Northwell's 2,500 lawsuits against patients made headlines; hours later, they were rescinded

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New Hyde Park, N.Y.-based Northwell Health will rescind thousands of lawsuits filed against patients for unpaid medical bills amid the pandemic, the system told Becker's Hospital Review. 

Vice President of Public Relations Barbara Osborn told Becker's that during the height of the pandemic in the spring of 2020, Northwell eased some patient collection activities and put a six-month pause from April through September on legal filings to collect unpaid debts. Northwell said the pause occurred at all but one hospital, which was the result of a computer glitch. Despite the pause, the lawsuits resumed systemwide in early October. 

According to a Jan. 4 article in The New York Times, Northwell sued 2,500 patients to collect unpaid medical bills amid the pandemic. The lawsuits filed by Northwell sought an average of $1,700 in unpaid debt, plus large interest payments.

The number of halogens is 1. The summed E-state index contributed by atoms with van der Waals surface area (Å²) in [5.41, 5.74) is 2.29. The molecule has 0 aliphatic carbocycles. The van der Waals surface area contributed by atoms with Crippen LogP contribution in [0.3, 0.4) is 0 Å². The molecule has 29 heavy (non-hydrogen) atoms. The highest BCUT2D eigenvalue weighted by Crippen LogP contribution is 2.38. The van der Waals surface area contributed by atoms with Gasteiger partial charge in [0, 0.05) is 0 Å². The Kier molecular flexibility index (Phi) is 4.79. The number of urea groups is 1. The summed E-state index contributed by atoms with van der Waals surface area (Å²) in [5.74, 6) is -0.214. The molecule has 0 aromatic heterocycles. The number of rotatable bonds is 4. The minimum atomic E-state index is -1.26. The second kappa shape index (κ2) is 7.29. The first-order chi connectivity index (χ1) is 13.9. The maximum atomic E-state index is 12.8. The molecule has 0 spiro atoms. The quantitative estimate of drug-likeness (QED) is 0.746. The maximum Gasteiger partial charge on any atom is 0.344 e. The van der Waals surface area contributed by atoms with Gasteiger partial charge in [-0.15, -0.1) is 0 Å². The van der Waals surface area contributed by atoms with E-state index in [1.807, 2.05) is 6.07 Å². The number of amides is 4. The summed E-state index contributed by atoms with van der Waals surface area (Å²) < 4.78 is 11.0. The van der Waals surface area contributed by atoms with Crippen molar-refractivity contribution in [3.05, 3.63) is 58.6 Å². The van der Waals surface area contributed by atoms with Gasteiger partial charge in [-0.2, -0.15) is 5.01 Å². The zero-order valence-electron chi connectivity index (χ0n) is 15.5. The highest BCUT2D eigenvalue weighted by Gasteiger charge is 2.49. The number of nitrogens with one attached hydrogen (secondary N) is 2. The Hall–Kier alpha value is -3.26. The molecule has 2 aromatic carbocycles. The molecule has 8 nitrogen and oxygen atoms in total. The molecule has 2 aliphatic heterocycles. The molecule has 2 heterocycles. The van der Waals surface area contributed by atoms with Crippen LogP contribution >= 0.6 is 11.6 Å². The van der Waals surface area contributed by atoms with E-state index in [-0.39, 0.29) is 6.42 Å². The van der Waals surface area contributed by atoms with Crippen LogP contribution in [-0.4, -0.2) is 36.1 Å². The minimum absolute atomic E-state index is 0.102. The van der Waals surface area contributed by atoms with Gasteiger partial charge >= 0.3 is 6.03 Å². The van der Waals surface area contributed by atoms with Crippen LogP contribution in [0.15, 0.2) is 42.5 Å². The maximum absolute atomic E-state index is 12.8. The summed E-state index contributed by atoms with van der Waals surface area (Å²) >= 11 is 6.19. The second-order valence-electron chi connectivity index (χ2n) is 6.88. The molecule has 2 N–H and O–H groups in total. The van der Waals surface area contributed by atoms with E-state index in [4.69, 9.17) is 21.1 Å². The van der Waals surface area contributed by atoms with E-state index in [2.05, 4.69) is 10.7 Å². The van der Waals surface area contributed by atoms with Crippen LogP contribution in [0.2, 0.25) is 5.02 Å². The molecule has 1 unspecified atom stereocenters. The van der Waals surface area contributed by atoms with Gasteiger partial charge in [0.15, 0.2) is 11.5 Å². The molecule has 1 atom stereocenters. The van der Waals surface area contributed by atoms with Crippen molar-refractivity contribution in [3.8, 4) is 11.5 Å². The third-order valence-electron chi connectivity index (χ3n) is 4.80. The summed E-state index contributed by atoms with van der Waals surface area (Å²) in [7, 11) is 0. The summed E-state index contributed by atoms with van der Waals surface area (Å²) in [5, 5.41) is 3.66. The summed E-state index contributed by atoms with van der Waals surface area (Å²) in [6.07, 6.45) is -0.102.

But because of the COVID-19 resurgence, and following the Times article outlining the debt lawsuits, Northwell said it has since decided to extend the pause on legal filings and rescind any claims that were filed in 2020. 

"Given the recent resurgence of COVID cases in our area, we decided to extend the pause on legal filings, and we are also going to rescind any legal claims that were filed in 2020," Ms. Osborn told Becker's.

Northwell's chief business strategy officer, Richard Miller, and Ms. Osborn also shared with Becker's that debt lawsuits filed against patients are "very rare" and occur in just 0.1 percent of the system's claims. 

"It's pretty rare that we take legal action," Ms. Osborn said. "It is only after the patient has been unresponsive to multiple attempts by us to help resolve an outstanding balance and only if it is determined that the patient has a strong ability to pay."

Mr. Miller added that Northwell Health offers financial assistance for individuals up to 500 percent of the federal poverty level. For a family of four, this is $130,000 a year in income, Mr. Miller said. 

Mr. Miller said the lawsuits filed in 2020 were from hospitalizations that occurred before the pandemic. 

"We never want to pursue any legal action on a patient," Mr. Miller said. "We want to work with them to offer them a zero-interest payment plan or offer them financial assistance if they qualify based on the income eligibility. It is very rare that we file a legal claim." 

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